Tuesday, March 31, 2009

Search It - Omnipresent Search Bar

Search It, is a tool very similar to Quicksilver/Spotlight, where you can pull up a search bar on your computer and type what you are looking for. The big difference is where Quicksilver/Spotlight are designed to find/open things on your computer, Search It is a short cut to the internet.

That's right by holding down the option+esc (after download) it brings up the search bar which by default searches Google. You can also do command+return to search Wikipedia or shift+return to search via URL. Basically, you can search the internet w/out having to bring up the browser (a nice little time saver).

However, if you don't like the default settings of Search It you can customize it by clicking on the (S! button) which brings up the preference pane.

For more info click here.

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Monday, March 30, 2009


EyePlorer is a great new site (still in beta) that can be summed up as a visual search engine for WikiPedia. I just learned of this site on one of my favorite blogs, Free Technology 4 Teachers. This is one of the better online search engines to come around in a long time and deserves a look.

What I love about EyePlorer is how unique and easy to use it is. At first glance it looks like a giant color wheel. All you have to do is type in your search in the "search bar" and watch what happens (ignore the german, the site runs in English).

Surrounding the search bar are your hits. The more you specify your search terms, the less cluttered your "wheel" becomes. This is a great way to show students the importance of "surfing effectively".

Also, another great feature is when you click on a "hit", you can drag and drop it to the EyePlorer notebook which is located to the right of the "wheel". This is a great way for students to organize their results.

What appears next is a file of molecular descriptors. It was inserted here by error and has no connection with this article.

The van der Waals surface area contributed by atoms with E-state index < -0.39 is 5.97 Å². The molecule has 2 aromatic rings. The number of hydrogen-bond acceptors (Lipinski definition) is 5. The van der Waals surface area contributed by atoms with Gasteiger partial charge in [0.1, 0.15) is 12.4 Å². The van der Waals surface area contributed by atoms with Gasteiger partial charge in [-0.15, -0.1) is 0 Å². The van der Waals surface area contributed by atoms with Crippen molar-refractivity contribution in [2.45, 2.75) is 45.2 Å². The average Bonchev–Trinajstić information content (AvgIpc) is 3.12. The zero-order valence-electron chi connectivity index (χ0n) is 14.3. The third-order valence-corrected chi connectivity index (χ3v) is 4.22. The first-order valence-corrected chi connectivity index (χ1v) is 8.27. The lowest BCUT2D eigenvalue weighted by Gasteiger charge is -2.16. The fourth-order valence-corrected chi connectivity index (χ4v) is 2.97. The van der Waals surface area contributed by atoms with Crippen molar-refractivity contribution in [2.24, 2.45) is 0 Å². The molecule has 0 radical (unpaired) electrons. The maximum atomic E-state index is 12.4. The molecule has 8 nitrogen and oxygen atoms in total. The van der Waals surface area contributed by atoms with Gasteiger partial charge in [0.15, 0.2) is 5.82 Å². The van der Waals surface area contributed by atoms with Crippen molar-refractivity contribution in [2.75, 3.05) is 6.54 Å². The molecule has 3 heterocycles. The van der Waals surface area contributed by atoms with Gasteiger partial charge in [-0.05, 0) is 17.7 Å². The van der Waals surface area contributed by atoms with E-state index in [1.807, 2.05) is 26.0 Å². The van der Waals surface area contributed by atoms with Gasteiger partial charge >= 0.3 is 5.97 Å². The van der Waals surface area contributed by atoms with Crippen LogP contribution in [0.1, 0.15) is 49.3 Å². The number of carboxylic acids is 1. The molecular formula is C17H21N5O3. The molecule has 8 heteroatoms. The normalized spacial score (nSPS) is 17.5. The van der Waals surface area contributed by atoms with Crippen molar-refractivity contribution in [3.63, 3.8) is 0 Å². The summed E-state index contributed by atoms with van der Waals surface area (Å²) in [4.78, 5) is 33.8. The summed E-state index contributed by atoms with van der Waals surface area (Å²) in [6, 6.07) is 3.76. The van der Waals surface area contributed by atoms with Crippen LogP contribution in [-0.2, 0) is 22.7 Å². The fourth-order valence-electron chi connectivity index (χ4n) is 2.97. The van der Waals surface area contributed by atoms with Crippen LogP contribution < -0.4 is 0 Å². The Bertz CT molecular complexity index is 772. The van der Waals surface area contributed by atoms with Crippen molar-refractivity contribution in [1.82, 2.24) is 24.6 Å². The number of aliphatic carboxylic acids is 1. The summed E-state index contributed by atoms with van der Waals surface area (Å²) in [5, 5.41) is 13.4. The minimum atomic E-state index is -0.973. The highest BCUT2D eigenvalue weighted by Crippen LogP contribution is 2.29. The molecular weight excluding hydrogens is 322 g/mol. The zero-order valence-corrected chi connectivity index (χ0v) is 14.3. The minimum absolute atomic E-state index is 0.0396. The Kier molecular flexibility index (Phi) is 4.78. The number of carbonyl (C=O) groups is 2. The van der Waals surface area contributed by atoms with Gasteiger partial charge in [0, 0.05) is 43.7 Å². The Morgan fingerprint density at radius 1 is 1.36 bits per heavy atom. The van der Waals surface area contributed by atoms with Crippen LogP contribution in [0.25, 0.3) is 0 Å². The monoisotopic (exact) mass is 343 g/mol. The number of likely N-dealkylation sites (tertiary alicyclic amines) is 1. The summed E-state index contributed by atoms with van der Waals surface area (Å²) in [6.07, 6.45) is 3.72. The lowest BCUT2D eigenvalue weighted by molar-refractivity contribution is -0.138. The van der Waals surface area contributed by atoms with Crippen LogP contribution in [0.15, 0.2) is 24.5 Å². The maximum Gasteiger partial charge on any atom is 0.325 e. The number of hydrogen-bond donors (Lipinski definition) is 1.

For more info click here.
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Story Top

I first heard of Story Top on Larry Ferlazzo's amazing blog. This is another online comic creator/storytelling site which incorporates a lot of Web 2.0 tools.

What separates this a part from other similar sites is it's ease in use and the vast amounts of options you can do once you create your comic/story.

You'll notice from the pic above that there are tabs at the top of the story (My Account, My Stories, My Groups, Share) This is where you can save/delete your story, create/join a group, upload/share your story etc.

I have an email into them regarding their filtering policy as I don't think there is a built in one. However, I believe they have a strict monitoring policy and will only let acceptable comic/stories appear online.

For more info click here.
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Wednesday, March 25, 2009

New Google?

Upon reading every techies favorite blog, Lifehacker (ok, there may be one person out there who feels different, umm, maybe two ;-) I discovered that Google has some new tricks up their sleeves. I almost find myself daily asking, "is there anything that Google doesn't get involved in?" and usually there isn't.

Google now has a prototype running on their search engine which you all can be a part of by just pasting in this information in the address bar (not search bar) after going to Google.
javascript:void(document.cookie="PREF=ID=4a609673baf685b5:TB=2:LD=en:CR=2:TM=1227543998:LM=1233568652:DV=AA:GM=1:IG=3:S=yFGqYec2D7L0wgxW;path=/; domain=.google.com");

This will put a "cookie" in your browser to let you try out the new features of Google, just delete the "cookie" to go back to normal.

After you install that you'll notice a button above your search called "show options" click on that.